Roddenberry throws just about everything but the kitchen sink into this story, bogging the episode down with stray details and losing the main point in the process. It's a prime directive story, a fountain of youth story, a civil war story, and an American story all rolled into one. (And if that's not enough, the episode even throws in some faulty science, with McCoy claiming that humans are 96% water. While a popular legend, the truth is the percentage fluctuates between 50% to
A planet based story anchored by backlot location shooting, "Omega" is an oddball offering. With Kirk, Spock, and McCoy, it features the right characters. It has a nice guest star performance from Morgan Woodward as another Starfleet captain. There's even some excitement in the first few acts as Kirk fights... well, just about everyone but Spock and Bones. Yet, the story just feels off, like the story writer had one idea and the teleplay writer took it somewhere else. (And that's all the more odd for the whole thing being written solely by the show's creator). It seems like the story is about a lost colony with roots in America that still worships the Constitution but doesn't understand what it means... a nice allegory for the modern day phenomenon of celebrating the Founding Fathers and their documents but not heeding their words or understanding that their rights apply to everyone. But the colony doesn't have roots in America... or Earth, and so not only does it make no sense that they would have American artifacts, but it makes no sense for the colony to worship them. If a culture doesn't understand a document to begin with, why would it mean anything? For an episode overloaded with too many elements, it's baffling that it would leave out the most important bit. It's as if the episode is working it's way up to a Planet of the Apes or "Twilight Zone"-like twist to allow everything to fall into place, but then it runs out of time.
Interestingly, NBC had been trying to bury this story since Roddenberry first proposed it as a pilot for the series; yet Gene not only eventually pushed it through, he personally submitted his finished script for consideration for an Emmy. (It was rejected).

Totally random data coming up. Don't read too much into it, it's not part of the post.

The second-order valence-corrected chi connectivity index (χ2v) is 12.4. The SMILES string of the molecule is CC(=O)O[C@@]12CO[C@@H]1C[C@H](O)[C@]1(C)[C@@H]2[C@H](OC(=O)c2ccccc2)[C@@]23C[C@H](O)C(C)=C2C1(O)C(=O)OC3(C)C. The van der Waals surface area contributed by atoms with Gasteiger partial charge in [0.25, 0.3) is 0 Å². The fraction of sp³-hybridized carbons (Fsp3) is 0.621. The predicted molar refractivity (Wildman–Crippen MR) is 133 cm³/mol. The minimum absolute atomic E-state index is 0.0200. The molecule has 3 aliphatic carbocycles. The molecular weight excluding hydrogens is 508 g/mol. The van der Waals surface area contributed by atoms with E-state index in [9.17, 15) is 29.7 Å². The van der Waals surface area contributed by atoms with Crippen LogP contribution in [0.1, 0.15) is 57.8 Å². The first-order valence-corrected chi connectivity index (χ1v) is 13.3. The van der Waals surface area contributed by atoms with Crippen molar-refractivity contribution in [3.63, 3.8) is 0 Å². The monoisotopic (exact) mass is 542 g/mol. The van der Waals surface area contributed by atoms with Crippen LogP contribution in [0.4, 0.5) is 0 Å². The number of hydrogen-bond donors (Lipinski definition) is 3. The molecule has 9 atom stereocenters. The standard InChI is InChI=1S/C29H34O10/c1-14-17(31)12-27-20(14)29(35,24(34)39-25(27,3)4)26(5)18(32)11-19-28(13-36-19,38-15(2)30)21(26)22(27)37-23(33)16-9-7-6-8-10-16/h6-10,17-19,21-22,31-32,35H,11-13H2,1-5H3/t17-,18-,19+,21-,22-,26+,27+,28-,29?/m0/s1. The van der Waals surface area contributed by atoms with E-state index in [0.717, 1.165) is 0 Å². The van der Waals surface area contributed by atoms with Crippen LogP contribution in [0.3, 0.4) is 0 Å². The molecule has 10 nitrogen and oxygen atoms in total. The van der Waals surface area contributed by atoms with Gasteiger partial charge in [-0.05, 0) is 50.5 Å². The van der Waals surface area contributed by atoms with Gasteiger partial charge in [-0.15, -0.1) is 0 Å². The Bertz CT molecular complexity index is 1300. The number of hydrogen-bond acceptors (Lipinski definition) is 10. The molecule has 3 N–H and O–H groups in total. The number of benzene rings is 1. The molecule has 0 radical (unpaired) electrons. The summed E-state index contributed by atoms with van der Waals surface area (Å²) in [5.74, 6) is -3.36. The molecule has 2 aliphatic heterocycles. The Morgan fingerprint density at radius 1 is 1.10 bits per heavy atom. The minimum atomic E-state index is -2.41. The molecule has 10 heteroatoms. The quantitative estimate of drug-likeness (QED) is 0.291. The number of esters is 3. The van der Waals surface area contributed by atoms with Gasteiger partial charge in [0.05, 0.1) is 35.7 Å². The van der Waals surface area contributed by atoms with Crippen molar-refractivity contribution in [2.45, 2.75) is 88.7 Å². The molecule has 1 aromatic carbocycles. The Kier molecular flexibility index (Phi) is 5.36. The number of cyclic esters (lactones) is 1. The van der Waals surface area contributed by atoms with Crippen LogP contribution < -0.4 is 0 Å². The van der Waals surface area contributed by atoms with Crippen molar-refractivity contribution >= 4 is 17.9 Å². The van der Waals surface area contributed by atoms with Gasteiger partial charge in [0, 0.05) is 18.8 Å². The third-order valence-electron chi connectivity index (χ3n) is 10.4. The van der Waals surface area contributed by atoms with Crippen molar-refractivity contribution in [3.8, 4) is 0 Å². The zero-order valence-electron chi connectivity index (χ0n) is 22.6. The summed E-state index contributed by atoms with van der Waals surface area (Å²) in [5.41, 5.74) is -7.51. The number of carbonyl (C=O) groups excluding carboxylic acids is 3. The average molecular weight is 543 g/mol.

Unfortunately, the poor script is just the start of the problems... former Canadian football player Roy Jensen and rookie actress Irene Kelly are wooden and uninspiring as the "American" prisoners and drag the material down further. (It doesn't help that Roddenberry gives Kelly little to do but stand around and look pretty. The character's inclusion is puzzling until the last act, when you realize Roddenberry has her in this for just one If that's not enough, director Vincent McEveety, gives most of the scenes a lethargic pace to ensure insomniacs watching Star Trek at three in the morning finally get the rest they need.
Star Trek would return to the "fountain of youth" idea in TNG's second feature film, Insurrection. Meanwhile, "The Omega Glory" is never mentioned or referenced in Star Trek ever again. (In fact, the redshirt who dies near the beginning returns in "Turnabout Intruder", so maybe this one is all just a bad dream).
Remastered: Replacing the original's recycled footage from "Mirror, Mirror", the upgraded version gives us a more Earth-like planet and more fluid, dynamic shots of the ships. Unfortunately, CBS Digital doesn't touch up a phaser shot next to Spock that Nimoy treats like an explosion, though the piece of equipment it hits simply vaporizes. A few added sparks to explain how it injures Spock would have been nice.